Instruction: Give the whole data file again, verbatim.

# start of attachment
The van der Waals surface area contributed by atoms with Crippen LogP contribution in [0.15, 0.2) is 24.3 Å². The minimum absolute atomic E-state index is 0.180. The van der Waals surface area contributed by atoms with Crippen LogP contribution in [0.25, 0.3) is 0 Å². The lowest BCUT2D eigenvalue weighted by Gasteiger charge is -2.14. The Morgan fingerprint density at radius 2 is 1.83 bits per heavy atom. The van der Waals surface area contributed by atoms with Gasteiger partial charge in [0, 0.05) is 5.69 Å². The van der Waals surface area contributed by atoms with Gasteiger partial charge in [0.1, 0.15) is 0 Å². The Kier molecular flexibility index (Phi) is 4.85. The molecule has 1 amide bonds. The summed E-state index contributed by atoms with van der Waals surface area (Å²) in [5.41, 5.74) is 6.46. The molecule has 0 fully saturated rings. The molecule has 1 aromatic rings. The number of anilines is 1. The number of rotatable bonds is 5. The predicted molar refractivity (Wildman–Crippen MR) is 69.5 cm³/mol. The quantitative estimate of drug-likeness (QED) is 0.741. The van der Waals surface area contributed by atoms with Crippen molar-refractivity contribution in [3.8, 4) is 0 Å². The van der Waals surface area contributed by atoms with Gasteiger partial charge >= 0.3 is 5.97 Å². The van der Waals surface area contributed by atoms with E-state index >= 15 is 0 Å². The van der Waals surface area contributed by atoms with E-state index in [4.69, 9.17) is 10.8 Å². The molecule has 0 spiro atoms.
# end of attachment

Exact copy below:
The van der Waals surface area contributed by atoms with Crippen LogP contribution in [0.15, 0.2) is 24.3 Å². The minimum absolute atomic E-state index is 0.180. The van der Waals surface area contributed by atoms with Crippen LogP contribution in [0.25, 0.3) is 0 Å². The lowest BCUT2D eigenvalue weighted by Gasteiger charge is -2.14. The Morgan fingerprint density at radius 2 is 1.83 bits per heavy atom. The van der Waals surface area contributed by atoms with Gasteiger partial charge in [0, 0.05) is 5.69 Å². The van der Waals surface area contributed by atoms with Gasteiger partial charge in [0.1, 0.15) is 0 Å². The Kier molecular flexibility index (Phi) is 4.85. The molecule has 1 amide bonds. The summed E-state index contributed by atoms with van der Waals surface area (Å²) in [5.41, 5.74) is 6.46. The molecule has 0 fully saturated rings. The molecule has 1 aromatic rings. The number of anilines is 1. The number of rotatable bonds is 5. The predicted molar refractivity (Wildman–Crippen MR) is 69.5 cm³/mol. The quantitative estimate of drug-likeness (QED) is 0.741. The van der Waals surface area contributed by atoms with Crippen molar-refractivity contribution in [3.8, 4) is 0 Å². The van der Waals surface area contributed by atoms with Gasteiger partial charge >= 0.3 is 5.97 Å². The van der Waals surface area contributed by atoms with E-state index >= 15 is 0 Å². The van der Waals surface area contributed by atoms with E-state index in [4.69, 9.17) is 10.8 Å². The molecule has 0 spiro atoms.